12-14-2018 11:13:25 AM -0800
12-14-2018 10:00:59 AM -0800
12-13-2018 04:11:41 PM -0800
12-13-2018 01:40:43 PM -0800
12-13-2018 09:55:34 AM -0800
It looks like you've previously blocked notifications. If you'd like to receive them, please update your browser permissions.
Desktop Notifications are  | 
Get instant alerts on your desktop.
Turn on desktop notifications?
Remind me later.
PJ Media encourages you to read our updated PRIVACY POLICY and COOKIE POLICY.
X


23K Sign Petition Demanding Starbucks Keep Promise to Remove Porn From Wi-Fi

In 2014, the Internet safety group Enough Is Enough (EIE) led a coalition of 75 organizations and nearly 50,000 petitioners in calling on Starbucks and other companies to prevent access to pornography on their complimentary Wi-Fi service. In 2016, Starbucks promised to consider such an action, but has not yet fulfilled that pledge.

"By breaking its commitment, Starbucks is keeping the doors wide open for convicted sex offenders and others to fly under the radar from law enforcement and use free, public Wi-Fi services to access illegal child porn and hard-core pornography," EIE President and CEO Donna Rice Hughes declared in a statement Monday. Her organization relaunched an updated petition today that will add additional names to the 50,000-plus signers from the launch of the campaign.

More than 23,000 people have signed a new CitizenGo petition denouncing the coffee company for breaking its promise. "Apparently, Starbucks cares more about providing paper straws to protect the environment than protecting kids and patrons on its public Wi-Fi," the petition quips.

In July 2016, a Starbucks representative told CNN, "We are in the process of evaluating a global protocol to address this in all of our company-owned stores, and are in active discussions with organizations on implementing the right, broad-based solution that would remove any illegal and other egregious content."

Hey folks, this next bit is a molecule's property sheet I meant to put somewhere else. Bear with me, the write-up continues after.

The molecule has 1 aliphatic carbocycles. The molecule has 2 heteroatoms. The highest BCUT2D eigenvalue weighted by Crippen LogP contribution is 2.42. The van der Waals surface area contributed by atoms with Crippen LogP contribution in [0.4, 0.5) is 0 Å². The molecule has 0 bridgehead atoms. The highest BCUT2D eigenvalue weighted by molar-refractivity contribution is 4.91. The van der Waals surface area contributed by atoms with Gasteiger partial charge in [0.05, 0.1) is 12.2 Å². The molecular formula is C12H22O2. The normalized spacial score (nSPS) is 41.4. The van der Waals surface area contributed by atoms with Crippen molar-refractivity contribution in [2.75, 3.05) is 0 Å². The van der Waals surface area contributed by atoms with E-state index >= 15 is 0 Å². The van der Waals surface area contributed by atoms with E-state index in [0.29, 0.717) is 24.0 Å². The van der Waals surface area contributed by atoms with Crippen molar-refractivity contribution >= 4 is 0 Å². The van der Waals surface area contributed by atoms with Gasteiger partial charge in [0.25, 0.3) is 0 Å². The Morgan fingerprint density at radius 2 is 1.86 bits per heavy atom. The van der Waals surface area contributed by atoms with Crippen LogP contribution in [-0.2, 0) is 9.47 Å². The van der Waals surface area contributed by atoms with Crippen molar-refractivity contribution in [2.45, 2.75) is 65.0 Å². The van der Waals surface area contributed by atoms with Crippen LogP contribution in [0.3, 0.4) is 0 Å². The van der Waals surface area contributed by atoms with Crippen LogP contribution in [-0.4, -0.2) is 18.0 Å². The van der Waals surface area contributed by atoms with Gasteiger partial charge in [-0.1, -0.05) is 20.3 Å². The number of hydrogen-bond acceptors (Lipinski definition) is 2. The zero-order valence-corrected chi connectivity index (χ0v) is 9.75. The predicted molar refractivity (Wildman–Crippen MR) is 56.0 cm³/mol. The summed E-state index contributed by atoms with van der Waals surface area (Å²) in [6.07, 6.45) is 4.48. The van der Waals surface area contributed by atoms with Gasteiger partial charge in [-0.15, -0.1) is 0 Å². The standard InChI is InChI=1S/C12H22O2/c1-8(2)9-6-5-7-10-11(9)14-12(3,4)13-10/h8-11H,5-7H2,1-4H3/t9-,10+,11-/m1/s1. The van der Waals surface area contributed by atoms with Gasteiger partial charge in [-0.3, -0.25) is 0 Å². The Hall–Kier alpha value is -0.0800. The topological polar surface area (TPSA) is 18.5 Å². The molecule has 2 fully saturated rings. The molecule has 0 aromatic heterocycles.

EIE launched a national campaign thanking Starbucks for this move, but the petition adds, "To date, no action has taken place to suggest Starbucks has moved forward with its public commitment." McDonalds and Chick-fil-A have already removed access to pornography on their Wi-Fi.

Hughes insisted that Starbucks' promise is vital to protecting customers who use the Internet. "Having unfiltered hotspots also allows children and teens to easily bypass filters and other parental control tools set up by their parents on their smart phones, tablets and laptops," she argued.

"Starbucks has had a tremendous opportunity to put its best foot forward in protecting its customers from images deemed obscene and illegal under the law, but they haven’t budged, despite their promise two years ago and despite the fact that they voluntarily filter this same content in the UK," Hughes insisted.

Starbucks did not respond to PJ Media's request for comment, to give their own version of the story, by press time.

In a statement to PJ Media, Hughes announced that EIE is reaching out to its partners for the current campaign, launched last week. Allies from the previous campaign include Alliance Defending Freedom (ADF), the American Family Association (AFA), the Center for Family and Human Rights (C-FAM), CitizenGo, Concerned Women for America, the Family Research Council (FRC), Girls Against Porn & Human Trafficking, the Home School Legal Defense Association (HSLDA), the National Salvation Army, and many others.